Cushman & Wakefield, a leading global real estate services firm, today released its 5 steps to climate positive real estate report at the China International Import Expo (CIIE) in Shanghai. According to an estimate by the United Nations, globally, the built environment is responsible for around 40% of energy use and carbon emissions. In this context, the promotion of the climate positive concept and sustainable development within the real estate sector is undoubtedly a key step which the real estate sector in the Asia Pacific region could take when looking to achieve its carbon emissions goals in the future.
Shaun Brodie, Head of Content, Greater China Research, Cushman & Wakefield and
Alton Wong, Co-head of Sustainability Services Platform, Greater China,
Cushman & Wakefield, jointly presented the report at CIIE
CCTV interviewed Shaun Brodie, Head of Content,
What is climate positive?
Climate positive is an initiative that goes above and beyond. Here, net zero carbon emissions are achieved and surpassed whereby an environmental benefit is produced by eradicating additional carbon dioxide (CO2) from the atmosphere.
The basic workings of climate positive
Source: Cushman & Wakefield Research
Transforming your real estate
Buildings can realise climate-positive results in a number of ways, and simply put, the steps to climate positive are the steps to net zero plus that extra mile, whatever takes the building to remove more greenhouse gas (GHG) than it is producing. The building’s strategy should include a mixture of the following steps:
CHOOSE: the optimal building location, design, energy modelling, eco-friendly materials, renewable energy and intelligent energy management systems
MAXIMISE: the structural efficiency, insulation and greenhouse gas reduction systems
MINIMISE: the material and operational wastage and water usage
MAINTAIN: the hardware and software
RE-USE: upon current-use obsolescence
Proving your asset is climate positive
Disclosure, rating and benchmarking systems that are used to positively prove how sustainable real estate is and how sustainable an enterprise is, (and if any are able to achieve a climate-positive outcome), are many. Two systems that have gained market traction recently, however, are:
- At the enterprise level – The Task Force on Climate-Related Financial Disclosures (TCFD).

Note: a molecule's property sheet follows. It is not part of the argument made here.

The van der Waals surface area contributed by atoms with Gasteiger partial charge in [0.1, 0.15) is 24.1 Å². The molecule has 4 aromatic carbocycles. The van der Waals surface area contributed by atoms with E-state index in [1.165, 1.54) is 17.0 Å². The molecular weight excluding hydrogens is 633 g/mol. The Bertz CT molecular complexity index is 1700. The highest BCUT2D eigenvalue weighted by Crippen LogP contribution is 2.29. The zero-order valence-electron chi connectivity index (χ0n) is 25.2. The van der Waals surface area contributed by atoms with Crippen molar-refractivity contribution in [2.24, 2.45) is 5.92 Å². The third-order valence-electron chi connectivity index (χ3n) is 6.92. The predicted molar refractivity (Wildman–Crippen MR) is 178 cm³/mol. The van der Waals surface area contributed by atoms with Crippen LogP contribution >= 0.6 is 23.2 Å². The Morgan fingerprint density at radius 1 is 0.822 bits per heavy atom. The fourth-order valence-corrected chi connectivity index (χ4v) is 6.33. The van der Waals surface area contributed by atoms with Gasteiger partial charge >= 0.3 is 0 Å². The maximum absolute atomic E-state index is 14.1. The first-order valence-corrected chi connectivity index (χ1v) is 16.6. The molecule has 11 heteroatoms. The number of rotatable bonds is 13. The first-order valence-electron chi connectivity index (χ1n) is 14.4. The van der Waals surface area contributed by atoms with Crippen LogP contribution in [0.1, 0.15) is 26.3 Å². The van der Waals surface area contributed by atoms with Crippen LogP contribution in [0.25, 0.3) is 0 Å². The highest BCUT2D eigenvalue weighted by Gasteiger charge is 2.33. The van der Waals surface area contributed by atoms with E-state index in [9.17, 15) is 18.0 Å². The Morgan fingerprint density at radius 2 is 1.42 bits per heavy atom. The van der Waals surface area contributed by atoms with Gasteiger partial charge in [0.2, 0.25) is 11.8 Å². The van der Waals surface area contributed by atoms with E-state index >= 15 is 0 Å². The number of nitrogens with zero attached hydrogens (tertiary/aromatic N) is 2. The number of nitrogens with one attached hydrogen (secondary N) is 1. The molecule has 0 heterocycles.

The TCFD system allows enterprises to recognise and disclose climate-related risks and opportunities so as to enable informed decision making for investors, lenders, insurers and other related participants. The use of the TCFD system aids enterprises as they ascertain and handle physical and transition climate risks.
TCFD – The framework
2. At the real estate level – The Global Real Estate Sustainability Benchmark (GRESB).
GRESB assesses the environmental, social and governance (ESG) performance of real assets, which include real estate. In terms of environmental issues, the rating system encourages enterprises to reduce GHG emissions, lessen wastage, and conserve water and energy.
The GRESB benchmark
Source: GRESB, Cushman & Wakefield Research
Today, these two systems have gained solid market traction and are widely used by many enterprises to help them achieve their sustainability goals.
Jun Sochi, Chief Operating Officer, Asia Pacific, Cushman & Wakefield, said, "The built environment can reduce its emissions by going net zero, but some of the more innovative real estate players have undertaken the challenge of going climate positive, an initiative that goes above and beyond the traditional net zero. Cushman & Wakefield is committed to helping investors and occupiers implement their sustainability goals.”
Shaun Brodie, Head of Content, Greater China Research, Cushman & Wakefield said, “Cushman & Wakefield aims to reach net zero emissions across its entire value chain by 2050. In the context of global warming, there are still some people, enterprises, and localities that may not have the resources or plans in place to lessen their individual carbon footprint, to go carbon negative or even to strive for a climate positive goal. By understanding the concept of climate positive and learning how to implement some of the related ‘green’ disclosure, rating and benchmarking systems these groups of people and organisations will be best placed to achieve sustainability targets that actually add positive benefit value to the environment now and into the future.”
Alton Wong, Co-head of Sustainability Services Platform, Greater China, Cushman & Wakefield, said, “Since the COP26 meeting in Glasgow in 2021, one significant development has been the formation of a new International Sustainability Standards Board (ISSB) to develop, in the public interest, an all-embracing global baseline for high-quality disclosure standards to meet the needs of investors. Once used, it will greatly affect the future development of enterprises in the Asia Pacific region.”
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